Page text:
A new way of producing maple syrup: "like a sugar-filled straw stuck in the ground"

tapped maple sapling uvmInteresting: Researchers at the University of Vermont's Proctor Maple Research Center -- Tim Perkins and Abby van den Berg -- have stumbled across a new, and potentially "revolutionary," way of harvesting sap for maple syrup. From a November 2013 UVM news article by Joshua E. Brown:

Their new technique uses tightly spaced plantations of chest-high sugar-maple saplings. These could be single stems with a portion -- or all -- of the crown removed. Or they could be multiple-stemmed maples, where one stem per tree can be cut each year. Either way, the cut stem is covered with a sealed plastic bag. Under the bag, the sap flows out of the stump under vacuum pressure and into a tube. VoilĂ , huge quantities of sap.
In short, these plantations can allow maple syrup production in a farm field.
Typically, a traditional sugarbush produces about 40 gallons of maple syrup per acre of forest by tapping, perhaps, 80 mature trees. With this new method, the UVM researchers estimate that producers could get more than 400 gallons of syrup per acre drawing from about 6,000 saplings. ...
"We got to the point where we should have exhausted any water that was in the tree, but the moisture didn't drop," says Perkins. "The only explanation was that we were pulling water out of the ground, right up through and out the stem." In other words, the cut tree works like a sugar-filled straw stuck in the ground. To get the maple sugar stored in the trunk, just apply suction.

Over at Modern Farmer this week, Laura Sorkin -- a maple producer in northern Vermont -- reflects on some of the possible implications of this new method, which could eventually offer cheaper production and protection against the effects of climate change and the Asian Longhorn Beetle. But also:

[T]he news of the plantation system has been a lot to chew on since we learned of it. We are relatively new to the trade but have come to love it, one of the principal reasons being our interaction with the thousand acres of forest behind our home. Like Dave Folino, I fear that the industry will no longer be special to New England but will be usurped by entrepreneurs anywhere with the right climate. And on a more visceral level, I feel that maple syrup is and should remain a product of the wild. Aside from mushrooms and game meat, the woods of Vermont hardly yield anything edible. And yet, this exquisite sugar can be extracted from the trees while still leaving them healthy and the forest a home to everything from rare wildflowers to bob cats. For me, knowing its origins elicits an amount of pleasure equal to tasting its unique flavor when I drizzle it over morning pancakes. Finally, I ponder what will happen to the acres of working forests if landowners are no longer making an income from them through tapping the trees. It would be unrealistic to expect all of those landowners to choose conservation.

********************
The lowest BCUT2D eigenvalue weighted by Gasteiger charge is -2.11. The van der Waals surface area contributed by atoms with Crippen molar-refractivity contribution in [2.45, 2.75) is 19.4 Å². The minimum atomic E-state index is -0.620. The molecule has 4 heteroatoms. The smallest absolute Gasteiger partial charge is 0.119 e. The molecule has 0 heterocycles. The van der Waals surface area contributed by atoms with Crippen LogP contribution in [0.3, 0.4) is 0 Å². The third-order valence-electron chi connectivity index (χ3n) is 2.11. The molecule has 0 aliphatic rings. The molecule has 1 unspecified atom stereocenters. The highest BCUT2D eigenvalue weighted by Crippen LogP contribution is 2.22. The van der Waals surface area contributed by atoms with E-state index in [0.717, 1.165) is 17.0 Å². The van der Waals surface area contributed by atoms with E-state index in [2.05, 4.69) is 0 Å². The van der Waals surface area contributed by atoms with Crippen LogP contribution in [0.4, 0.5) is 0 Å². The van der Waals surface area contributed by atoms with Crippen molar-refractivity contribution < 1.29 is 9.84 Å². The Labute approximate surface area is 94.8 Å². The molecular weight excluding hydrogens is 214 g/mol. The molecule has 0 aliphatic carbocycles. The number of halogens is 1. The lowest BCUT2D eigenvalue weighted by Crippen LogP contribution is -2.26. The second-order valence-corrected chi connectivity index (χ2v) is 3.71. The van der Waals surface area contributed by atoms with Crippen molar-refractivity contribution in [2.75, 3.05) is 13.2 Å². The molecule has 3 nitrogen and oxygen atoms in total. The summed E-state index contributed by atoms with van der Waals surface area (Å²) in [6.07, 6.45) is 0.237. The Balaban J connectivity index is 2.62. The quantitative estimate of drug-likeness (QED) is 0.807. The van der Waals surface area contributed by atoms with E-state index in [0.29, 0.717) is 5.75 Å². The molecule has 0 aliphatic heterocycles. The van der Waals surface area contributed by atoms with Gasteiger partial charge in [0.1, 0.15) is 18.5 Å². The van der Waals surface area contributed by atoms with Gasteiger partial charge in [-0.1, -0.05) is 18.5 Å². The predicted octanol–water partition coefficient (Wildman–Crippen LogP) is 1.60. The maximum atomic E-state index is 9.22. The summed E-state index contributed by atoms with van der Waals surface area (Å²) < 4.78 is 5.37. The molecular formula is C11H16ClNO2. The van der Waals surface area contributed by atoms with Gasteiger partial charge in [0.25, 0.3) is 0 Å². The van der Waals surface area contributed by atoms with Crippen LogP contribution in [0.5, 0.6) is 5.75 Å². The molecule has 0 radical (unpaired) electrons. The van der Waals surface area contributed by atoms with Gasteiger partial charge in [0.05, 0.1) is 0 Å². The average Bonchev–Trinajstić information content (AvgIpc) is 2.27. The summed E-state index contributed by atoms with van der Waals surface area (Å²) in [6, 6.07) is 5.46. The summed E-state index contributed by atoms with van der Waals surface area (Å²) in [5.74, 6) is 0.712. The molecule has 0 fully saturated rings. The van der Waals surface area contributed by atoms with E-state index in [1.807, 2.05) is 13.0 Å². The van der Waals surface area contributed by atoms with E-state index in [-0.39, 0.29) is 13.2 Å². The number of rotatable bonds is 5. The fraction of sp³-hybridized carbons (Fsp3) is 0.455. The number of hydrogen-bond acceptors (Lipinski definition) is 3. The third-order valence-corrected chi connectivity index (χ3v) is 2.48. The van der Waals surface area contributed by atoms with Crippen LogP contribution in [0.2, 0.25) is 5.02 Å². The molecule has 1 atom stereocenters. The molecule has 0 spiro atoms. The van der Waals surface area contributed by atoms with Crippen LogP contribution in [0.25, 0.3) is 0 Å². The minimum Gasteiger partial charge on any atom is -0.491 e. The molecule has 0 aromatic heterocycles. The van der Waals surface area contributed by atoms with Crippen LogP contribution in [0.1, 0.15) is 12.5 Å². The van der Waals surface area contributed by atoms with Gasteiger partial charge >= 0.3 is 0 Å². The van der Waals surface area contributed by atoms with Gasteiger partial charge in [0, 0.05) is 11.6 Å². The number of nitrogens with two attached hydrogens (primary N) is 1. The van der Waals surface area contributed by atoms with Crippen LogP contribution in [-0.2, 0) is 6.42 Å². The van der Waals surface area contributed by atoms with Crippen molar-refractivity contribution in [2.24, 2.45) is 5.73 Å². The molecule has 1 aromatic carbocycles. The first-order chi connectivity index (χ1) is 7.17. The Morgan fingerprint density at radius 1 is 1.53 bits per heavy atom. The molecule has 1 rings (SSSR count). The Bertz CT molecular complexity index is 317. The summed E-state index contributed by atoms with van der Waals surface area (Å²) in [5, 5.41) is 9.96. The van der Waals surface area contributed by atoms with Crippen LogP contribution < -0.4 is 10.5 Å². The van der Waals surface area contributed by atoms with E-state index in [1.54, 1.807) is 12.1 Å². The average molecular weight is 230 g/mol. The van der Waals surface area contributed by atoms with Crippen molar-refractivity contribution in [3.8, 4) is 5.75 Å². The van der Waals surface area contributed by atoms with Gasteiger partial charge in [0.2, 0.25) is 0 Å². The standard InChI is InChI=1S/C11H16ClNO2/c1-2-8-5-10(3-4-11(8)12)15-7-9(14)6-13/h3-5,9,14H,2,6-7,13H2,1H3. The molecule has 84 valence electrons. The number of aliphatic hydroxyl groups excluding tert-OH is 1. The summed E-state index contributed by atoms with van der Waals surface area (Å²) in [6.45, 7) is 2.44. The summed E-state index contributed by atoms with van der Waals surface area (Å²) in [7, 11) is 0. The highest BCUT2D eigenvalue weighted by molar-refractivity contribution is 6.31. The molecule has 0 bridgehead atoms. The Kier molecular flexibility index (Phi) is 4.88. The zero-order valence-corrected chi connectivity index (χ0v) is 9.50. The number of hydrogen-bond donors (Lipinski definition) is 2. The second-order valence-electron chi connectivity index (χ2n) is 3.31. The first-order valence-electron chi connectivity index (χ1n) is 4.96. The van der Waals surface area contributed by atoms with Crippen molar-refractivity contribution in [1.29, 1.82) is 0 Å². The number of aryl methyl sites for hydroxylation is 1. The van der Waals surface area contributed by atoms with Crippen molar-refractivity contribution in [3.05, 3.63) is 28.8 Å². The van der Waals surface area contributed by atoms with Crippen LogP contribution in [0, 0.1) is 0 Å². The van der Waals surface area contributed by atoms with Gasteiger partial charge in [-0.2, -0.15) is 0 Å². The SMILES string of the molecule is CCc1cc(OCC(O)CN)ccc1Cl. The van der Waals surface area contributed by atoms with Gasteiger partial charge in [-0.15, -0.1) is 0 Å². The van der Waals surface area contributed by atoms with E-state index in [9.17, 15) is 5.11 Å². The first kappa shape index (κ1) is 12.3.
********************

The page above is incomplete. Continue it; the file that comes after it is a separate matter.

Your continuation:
Vermont is the country's leading producer of maple syrup -- it produced 1.32 million gallons of syrup in 2013. The #2 state? New York, at 574,000 gallons last year. [USDA]

photo: Sally McCay / UVM

[via Kottke]

Comments

I am slightly suspicious of this new method and wonder about it's potential negative side effects...

Say Something!

We'd really like you to take part in the conversation here at All Over Albany. But we do have a few rules here. Don't worry, they're easy. The first: be kind. The second: treat everyone else with the same respect you'd like to see in return. Cool? Great, post away. Comments are moderated so it might take a little while for your comment to show up. Thanks for being patient.

The Scoop

Ever wish you had a smart, savvy friend with the inside line on what's happening around the Capital Region? You know, the kind of stuff that makes your life just a little bit better? Yeah, we do, too. That's why we created All Over Albany. Find out more.

Recently on All Over Albany

The week ahead

Here are a few things to keep in mind, look forward to, or keep busy with this week, from the weather (still oddly warm), to... (more)

A quick recap of the week

Here are a few highlights from the past short week on AOA: + M. asked about finding a progressive, friendly, diverse church in Albany. +... (more)

The warmest winter day

This all sounds familiar... The high temperature Friday hit 74 degrees at Albany International Airport. That is not just a new record for highest temp... (more)

Wallpaper and power

The Schuyler Mansion recently completed the reproduction and reinstallation 18th century wallpaper -- "Ruins of Rome" -- and the historic site's blog shares the details... (more)

Nice, but...

Over at The Atlantic, Robinson Meyer asks a timely modern ethical question: Is It Okay to Enjoy the Warm Winters of Climate Change? The question... (more)

Recent Comments

If you've never checked out a Friends meeting (Quakers), I recommend giving it a go. I'm Jewish, but have been sporadically attending Friends meetings for several years. We sit in silence. There's no pastor. The idea is that G-d is within all of us, and if someone's truly and deeply compelled to speak, they share their message. Sometimes it's a full hour of silence and then at the end of the meeting we share joys and sorrows and community updates and you realize that the people sitting silently beside you are some of the most engaged, empathetic, and fair-minded activists around.

Fair Share 4 Albany

...has 4 comments, most recently from Mike

How we all ended up talking about a gondola between downtown Albany and the train station

...has 20 comments, most recently from OCULUS

Progressive, warm, vibrant Jewish congregations?

...has 3 comments, most recently from Jo

Stuff to do this weekend

...has 2 comments, most recently from Greg

The untaxed city within the city

...has 39 comments, most recently from BS